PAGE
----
• Velvet Goldmine (1998) 1 / 0 [Costume Design]
  • The Cider House Rules (1999) 7 / 2 [Picture, Director, Supporting Actor (Michael Caine), Adapted Screenplay, Original Score, Editing, Art Direction]
  • Music of the Heart (1999) 2 / 0 [Actress (Meryl Streep), Original Song (“Music of My Heart”)]
  • The Talented Mr. Ripley (1999) 5 / 0 [Supporting Actor (Jude Law), Adapted Screenplay, Original Score, Art Direction, Costume Design]
  • Malena (2000) 2 / 0 [Original Score, Cinematography]
  • Amelie (2001) 5 / 0 [Original Screenplay, Cinematography, Art Direction, Sound, Foreign Language Film]
  • Bridget Jones’s Diary (2001) 1 / 0 [Actress (Renee Zellweger)]
  • Chocolat (2001) 5 / 0 [Picture, Actress (Juliette Binoche), Supporting Actress (Judi Dench), Adapted Screenplay, Original Score]
  • In the Bedroom (2001) 5 / 0 [Picture, Actor (Tom Wilkinson), Actress (Sissy Spacek), Supporting Actress (Marisa Tomei), Adapted Screenplay]
  • Iris (2001) 3 / 1 [Actress (Judi Dench), Supporting Actor (Jim Broadbent), Supporting Actress (Kate Winslet)]
  • Chicago (2002) 13 / 6 [Picture, Director, Actress (Renee Zellweger), Supporting Actor (John C. Reilly), Supporting Actress (Queen Latifah), Supporting Actress (Catherine Zeta-Jones), Adapted Screenplay, Original Song (“I Move On”), Editing, Cinematography, Art Direction, Costume Design, Sound]
  • Frida (2002) 6 / 2 [Actress (Salma Hayek), Original Score, Original Song (“Burn It Blue”), Art Direction, Costume Design, Makeup]
  • Gangs of New York (2002) 10 / 0 [Picture, Director, Actor (Daniel Day-Lewis), Original Screenplay, Original Song (“The Hands That Built America”), Editing, Cinematography, Art DIrection, Costume Design, Sound]
  • The Barbarian Invasions (2003) 2 / 1 [Original Screenplay, Foreign Language Film]
  • City of God (2003) 4 / 0 [Director, Adapted Screenplay, Editing, Cinematography]
  • Cold Mountain (2003) 7 / 1 [Actor (Jude Law), Supporting Actress (Renee Zellweger), Original Score, Original Song (“Scarlet Tide”), Original Song (“You Will Be My Ain True Love”), Editing, Cinematography]
  • Dirty Pretty Things (2003) 1 / 0 [Original Screenplay]
  • The Hours (2003) 9 / 1 [Picture, Director, Actress (Kate Winslet), Supporting Actor (Ed Harris), Supporting Actress (Julianne Moore), Adapted Screenplay, Original Score, Editing, Costume Design]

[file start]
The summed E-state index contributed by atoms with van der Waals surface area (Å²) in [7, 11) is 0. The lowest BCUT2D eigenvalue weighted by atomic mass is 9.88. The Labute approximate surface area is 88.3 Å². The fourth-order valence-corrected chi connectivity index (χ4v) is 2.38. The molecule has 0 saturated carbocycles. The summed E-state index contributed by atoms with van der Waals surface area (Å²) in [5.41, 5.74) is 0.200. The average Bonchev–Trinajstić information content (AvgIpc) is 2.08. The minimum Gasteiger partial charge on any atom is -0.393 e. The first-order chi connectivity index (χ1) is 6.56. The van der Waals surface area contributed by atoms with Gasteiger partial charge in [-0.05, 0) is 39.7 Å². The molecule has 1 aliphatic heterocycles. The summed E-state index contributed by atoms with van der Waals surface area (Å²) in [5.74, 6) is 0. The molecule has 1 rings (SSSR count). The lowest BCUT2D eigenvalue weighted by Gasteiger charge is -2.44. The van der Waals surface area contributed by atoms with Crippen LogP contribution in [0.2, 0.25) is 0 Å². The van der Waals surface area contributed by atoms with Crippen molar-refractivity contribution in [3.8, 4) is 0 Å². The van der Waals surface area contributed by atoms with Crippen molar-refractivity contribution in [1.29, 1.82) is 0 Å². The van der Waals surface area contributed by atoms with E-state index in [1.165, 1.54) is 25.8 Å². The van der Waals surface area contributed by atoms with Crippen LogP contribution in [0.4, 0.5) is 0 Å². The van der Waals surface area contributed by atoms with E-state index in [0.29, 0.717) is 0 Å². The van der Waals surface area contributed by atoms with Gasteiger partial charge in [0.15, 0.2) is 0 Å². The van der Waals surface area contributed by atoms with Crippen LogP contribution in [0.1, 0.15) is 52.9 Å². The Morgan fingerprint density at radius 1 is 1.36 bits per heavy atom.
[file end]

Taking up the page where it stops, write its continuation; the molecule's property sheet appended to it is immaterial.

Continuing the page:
• Master and Commander: The Far Side of the World (2003) 10 / 2 [Picture, Director, Editing, Cinematography, Art Direction, Costume Design, Makeup, Sound Mixing, Sound Editing, Visual Effects]
  • The Quiet American (2003) 1 / 0 [Actor (Michael Caine)]
  • The Aviator (2004) 11 / 5 [Picture, Director, Actor (Leonardo DiCaprio), Supporting Actor (Alan Alda), Supporting Actress (Cate Blanchett), Original Screenplay, Editing, Cinematography, Art Direction, Costume Design, Sound Mixing]
  • The Chorus (2004) 2 / 0 [Original Song (“Look to Your Path”), Foreign Language Film]
  • Finding Neverland (2004) 7 / 1 [Picture, Actor (Johnny Depp), Original Score, Adapted Screenplay, Editing, Art Direction, Costume Design]
  • Hero (2004) 1 / 0 [Foreign Language Film]
  • Mrs. Henderson Presents (2005) 2 / 0 [Actress (Judi Dench), Costume Design]
  • Transamerica (2005) 2 / 0 [Actress (Felicity Huffman), Original Song (“Travelin’ Thru”)]
  • Sicko (2007) 1 / 0 [Documentary Feature]
  • The Reader (2008) 5 / 1 [Picture, Director, Actress (Kate Winslet), Adapted Screenplay, Cinematography]
  • Inglourious Basterds (2009) 8 / 1 [Picture, Director, Supporting Actor (Christoph Waltz), Original Screenplay, Editing, Cinematography, Sound Mixing, Sound Editing]
  • Nine (2009) 4 / 0 [Supporting Actress (Penelope Cruz), Original Song (“Take It All”), Art Direction, Costume Design]
  • A Single Man (2009) 1 / 0 [Actor (Colin Firth)]
  • Blue Valentine (2010) 1 / 0 [Actress (Michelle Williams)]
  • The Fighter (2010) 7 / 2 [Picture, Director, Supporting Actor (Christian Bale), Supporting Actress (Amy Adams), Supporting Actress (Melissa Leo), Original Screenplay, Editing, ]
  • The King’s Speech (2010) 12 / 4 [Picture, Director, Actor (Colin Firth), Supporting Actor (Geoffrey Rush), Supporting Actress (Helena Bonham Carter), Original Screenplay, Original Score, Editing, Cinematography, Art Direction, Costume Design, Sound Mixing]
  • The Artist (2011)
  • My Week with Marilyn (2011)
  • Sarah’s Key (2011)